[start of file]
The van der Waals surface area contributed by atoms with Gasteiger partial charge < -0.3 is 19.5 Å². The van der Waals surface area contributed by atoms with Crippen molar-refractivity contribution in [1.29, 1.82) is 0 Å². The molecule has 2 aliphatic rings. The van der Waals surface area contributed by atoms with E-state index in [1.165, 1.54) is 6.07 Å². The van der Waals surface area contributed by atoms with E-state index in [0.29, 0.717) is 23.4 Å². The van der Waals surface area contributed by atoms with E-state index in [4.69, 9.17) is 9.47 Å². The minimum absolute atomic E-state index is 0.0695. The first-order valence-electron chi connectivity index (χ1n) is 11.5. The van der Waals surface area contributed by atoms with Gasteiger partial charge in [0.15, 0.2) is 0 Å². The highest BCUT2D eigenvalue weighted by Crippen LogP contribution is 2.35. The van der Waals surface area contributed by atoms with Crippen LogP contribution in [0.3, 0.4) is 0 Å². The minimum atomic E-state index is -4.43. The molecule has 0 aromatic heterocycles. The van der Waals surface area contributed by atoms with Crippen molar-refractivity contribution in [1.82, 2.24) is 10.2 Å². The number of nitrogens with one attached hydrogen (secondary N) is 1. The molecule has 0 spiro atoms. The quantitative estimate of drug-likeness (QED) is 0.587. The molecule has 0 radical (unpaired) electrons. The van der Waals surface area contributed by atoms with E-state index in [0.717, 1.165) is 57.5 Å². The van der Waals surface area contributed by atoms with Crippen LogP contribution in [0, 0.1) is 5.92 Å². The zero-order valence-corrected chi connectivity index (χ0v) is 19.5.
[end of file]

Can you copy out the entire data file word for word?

The van der Waals surface area contributed by atoms with Gasteiger partial charge < -0.3 is 19.5 Å². The van der Waals surface area contributed by atoms with Crippen molar-refractivity contribution in [1.29, 1.82) is 0 Å². The molecule has 2 aliphatic rings. The van der Waals surface area contributed by atoms with E-state index in [1.165, 1.54) is 6.07 Å². The van der Waals surface area contributed by atoms with E-state index in [0.29, 0.717) is 23.4 Å². The van der Waals surface area contributed by atoms with E-state index in [4.69, 9.17) is 9.47 Å². The minimum absolute atomic E-state index is 0.0695. The first-order valence-electron chi connectivity index (χ1n) is 11.5. The van der Waals surface area contributed by atoms with Gasteiger partial charge in [0.15, 0.2) is 0 Å². The highest BCUT2D eigenvalue weighted by Crippen LogP contribution is 2.35. The van der Waals surface area contributed by atoms with Crippen LogP contribution in [0.3, 0.4) is 0 Å². The minimum atomic E-state index is -4.43. The molecule has 0 aromatic heterocycles. The van der Waals surface area contributed by atoms with Crippen molar-refractivity contribution in [1.82, 2.24) is 10.2 Å². The number of nitrogens with one attached hydrogen (secondary N) is 1. The molecule has 0 spiro atoms. The quantitative estimate of drug-likeness (QED) is 0.587. The molecule has 0 radical (unpaired) electrons. The van der Waals surface area contributed by atoms with E-state index in [0.717, 1.165) is 57.5 Å². The van der Waals surface area contributed by atoms with Crippen LogP contribution in [0, 0.1) is 5.92 Å². The zero-order valence-corrected chi connectivity index (χ0v) is 19.5.